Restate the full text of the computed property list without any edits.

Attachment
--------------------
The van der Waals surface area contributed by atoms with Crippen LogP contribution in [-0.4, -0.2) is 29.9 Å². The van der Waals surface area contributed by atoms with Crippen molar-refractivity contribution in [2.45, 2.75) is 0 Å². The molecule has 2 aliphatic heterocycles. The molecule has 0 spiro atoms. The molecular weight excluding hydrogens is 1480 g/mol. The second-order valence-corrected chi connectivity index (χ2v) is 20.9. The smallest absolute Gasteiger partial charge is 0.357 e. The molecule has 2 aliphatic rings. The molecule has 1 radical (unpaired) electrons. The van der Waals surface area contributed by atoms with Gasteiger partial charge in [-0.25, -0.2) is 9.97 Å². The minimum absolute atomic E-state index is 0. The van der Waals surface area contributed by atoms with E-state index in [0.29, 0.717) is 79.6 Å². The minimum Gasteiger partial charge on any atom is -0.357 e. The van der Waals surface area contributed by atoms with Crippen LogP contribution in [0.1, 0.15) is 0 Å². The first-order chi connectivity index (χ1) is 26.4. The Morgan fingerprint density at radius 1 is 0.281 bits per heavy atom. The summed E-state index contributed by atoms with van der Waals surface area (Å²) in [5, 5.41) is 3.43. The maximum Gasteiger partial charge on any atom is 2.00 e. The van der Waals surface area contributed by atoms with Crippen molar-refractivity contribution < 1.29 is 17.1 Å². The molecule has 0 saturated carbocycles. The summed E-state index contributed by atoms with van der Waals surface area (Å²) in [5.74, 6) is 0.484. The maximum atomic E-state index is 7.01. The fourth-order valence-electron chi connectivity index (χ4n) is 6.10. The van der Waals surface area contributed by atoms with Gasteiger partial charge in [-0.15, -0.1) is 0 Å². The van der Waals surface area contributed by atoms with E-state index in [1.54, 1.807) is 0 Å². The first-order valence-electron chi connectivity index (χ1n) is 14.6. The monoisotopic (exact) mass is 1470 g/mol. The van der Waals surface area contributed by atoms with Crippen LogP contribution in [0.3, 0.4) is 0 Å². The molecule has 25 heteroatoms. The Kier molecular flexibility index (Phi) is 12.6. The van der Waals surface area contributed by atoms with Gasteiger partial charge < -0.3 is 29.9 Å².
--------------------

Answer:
The van der Waals surface area contributed by atoms with Crippen LogP contribution in [-0.4, -0.2) is 29.9 Å². The van der Waals surface area contributed by atoms with Crippen molar-refractivity contribution in [2.45, 2.75) is 0 Å². The molecule has 2 aliphatic heterocycles. The molecule has 0 spiro atoms. The molecular weight excluding hydrogens is 1480 g/mol. The second-order valence-corrected chi connectivity index (χ2v) is 20.9. The smallest absolute Gasteiger partial charge is 0.357 e. The molecule has 2 aliphatic rings. The molecule has 1 radical (unpaired) electrons. The van der Waals surface area contributed by atoms with Gasteiger partial charge in [-0.25, -0.2) is 9.97 Å². The minimum absolute atomic E-state index is 0. The van der Waals surface area contributed by atoms with E-state index in [0.29, 0.717) is 79.6 Å². The minimum Gasteiger partial charge on any atom is -0.357 e. The van der Waals surface area contributed by atoms with Crippen LogP contribution in [0.1, 0.15) is 0 Å². The first-order chi connectivity index (χ1) is 26.4. The Morgan fingerprint density at radius 1 is 0.281 bits per heavy atom. The summed E-state index contributed by atoms with van der Waals surface area (Å²) in [5, 5.41) is 3.43. The maximum Gasteiger partial charge on any atom is 2.00 e. The van der Waals surface area contributed by atoms with Crippen molar-refractivity contribution < 1.29 is 17.1 Å². The molecule has 0 saturated carbocycles. The summed E-state index contributed by atoms with van der Waals surface area (Å²) in [5.74, 6) is 0.484. The maximum atomic E-state index is 7.01. The fourth-order valence-electron chi connectivity index (χ4n) is 6.10. The van der Waals surface area contributed by atoms with Gasteiger partial charge in [-0.15, -0.1) is 0 Å². The van der Waals surface area contributed by atoms with E-state index in [1.54, 1.807) is 0 Å². The first-order valence-electron chi connectivity index (χ1n) is 14.6. The monoisotopic (exact) mass is 1470 g/mol. The van der Waals surface area contributed by atoms with Crippen LogP contribution in [0.3, 0.4) is 0 Å². The molecule has 25 heteroatoms. The Kier molecular flexibility index (Phi) is 12.6. The van der Waals surface area contributed by atoms with Gasteiger partial charge < -0.3 is 29.9 Å².